3 High-Yield REITs for Extra Income

Dividend Stocks

Income investors are in a difficult position. Interest rates remain near zero, meaning yields across fixed income have declined over the past several years. When it comes to stocks, the rally to all-time highs in the market has caused the average dividend yield of the S&P 500 index to decline to around 1.3%. This is why investors looking for higher levels of income can look to high-yield REITs.

Real estate investment trusts, or REITs for short, generally offer high dividend yields because they are required to pay out substantially all of their earnings to shareholders. This results in high payout ratios, but also high yields that are routinely several times that of the broader market.

And in the case of the three stocks we’ll look at below, that is certainly true, given these three have above-market yields even when compared to other REITs. They are:

  • Annaly Capital Management (NYSE:NLY)
  • Apollo Commercial Real Estate Finance NYSE:ARI)
  • Omega Healthcare Investors (NYSE:OHI)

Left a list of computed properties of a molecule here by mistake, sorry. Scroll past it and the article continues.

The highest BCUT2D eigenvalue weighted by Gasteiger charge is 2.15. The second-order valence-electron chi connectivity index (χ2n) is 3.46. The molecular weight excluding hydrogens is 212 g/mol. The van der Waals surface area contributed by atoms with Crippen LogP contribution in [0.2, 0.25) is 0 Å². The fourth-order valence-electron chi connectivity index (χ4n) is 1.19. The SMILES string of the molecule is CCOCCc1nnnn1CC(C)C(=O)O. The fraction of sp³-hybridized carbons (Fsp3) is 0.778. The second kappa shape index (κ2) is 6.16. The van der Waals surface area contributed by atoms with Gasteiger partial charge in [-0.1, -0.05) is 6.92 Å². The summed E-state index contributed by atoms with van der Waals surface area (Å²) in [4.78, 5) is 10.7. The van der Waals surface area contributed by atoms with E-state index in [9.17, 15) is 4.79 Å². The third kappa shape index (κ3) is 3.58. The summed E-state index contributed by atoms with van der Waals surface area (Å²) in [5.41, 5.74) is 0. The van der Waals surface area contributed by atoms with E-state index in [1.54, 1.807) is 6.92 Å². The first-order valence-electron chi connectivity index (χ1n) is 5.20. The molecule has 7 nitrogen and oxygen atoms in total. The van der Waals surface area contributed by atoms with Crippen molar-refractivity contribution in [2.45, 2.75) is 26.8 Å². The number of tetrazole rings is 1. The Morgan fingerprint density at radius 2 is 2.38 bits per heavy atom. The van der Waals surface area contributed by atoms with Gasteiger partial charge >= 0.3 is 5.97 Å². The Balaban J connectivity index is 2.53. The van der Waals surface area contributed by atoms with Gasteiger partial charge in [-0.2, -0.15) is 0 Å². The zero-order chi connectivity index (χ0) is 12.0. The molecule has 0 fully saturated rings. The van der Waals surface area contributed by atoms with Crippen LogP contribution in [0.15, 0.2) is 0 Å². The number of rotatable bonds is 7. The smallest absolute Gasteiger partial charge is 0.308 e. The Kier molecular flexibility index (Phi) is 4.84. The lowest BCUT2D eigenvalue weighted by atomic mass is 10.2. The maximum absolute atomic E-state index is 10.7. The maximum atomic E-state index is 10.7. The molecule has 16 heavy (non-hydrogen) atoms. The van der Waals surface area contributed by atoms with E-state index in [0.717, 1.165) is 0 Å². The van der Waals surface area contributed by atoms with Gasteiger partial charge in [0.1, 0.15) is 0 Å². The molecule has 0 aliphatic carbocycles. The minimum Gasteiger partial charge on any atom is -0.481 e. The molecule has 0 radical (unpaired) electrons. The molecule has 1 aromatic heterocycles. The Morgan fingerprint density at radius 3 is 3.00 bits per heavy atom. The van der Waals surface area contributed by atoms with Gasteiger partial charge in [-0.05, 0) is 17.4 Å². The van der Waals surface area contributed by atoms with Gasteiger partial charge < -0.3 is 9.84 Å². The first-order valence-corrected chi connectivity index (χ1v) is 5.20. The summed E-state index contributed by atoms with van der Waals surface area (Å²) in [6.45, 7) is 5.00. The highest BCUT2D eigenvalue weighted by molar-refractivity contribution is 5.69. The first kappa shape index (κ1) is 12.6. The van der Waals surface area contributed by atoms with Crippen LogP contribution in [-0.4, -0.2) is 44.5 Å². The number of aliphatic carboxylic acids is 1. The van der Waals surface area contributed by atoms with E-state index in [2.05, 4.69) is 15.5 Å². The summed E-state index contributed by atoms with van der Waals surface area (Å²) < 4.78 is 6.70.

REITs: Annaly Capital Management (NLY)

a person in a suit holds a tiny house to represent reits to buy

Source: Shutterstock

First on our list of REITs is Annaly Capital Management, which is a REIT that invests in financial assets, rather than physical assets.

To that end, Annaly buys and holds agency mortgage-backed securities, non-agency residential mortgage assets, residential mortgage loans, commercial mortgage loans, and other related real estate investments.

The trust was founded in 1996, employs 180 people, should generate around $1.8 billion in revenue this year, and trades with a market capitalization of $12.3 billion. These numbers make Annaly one of the largest REITs in the market.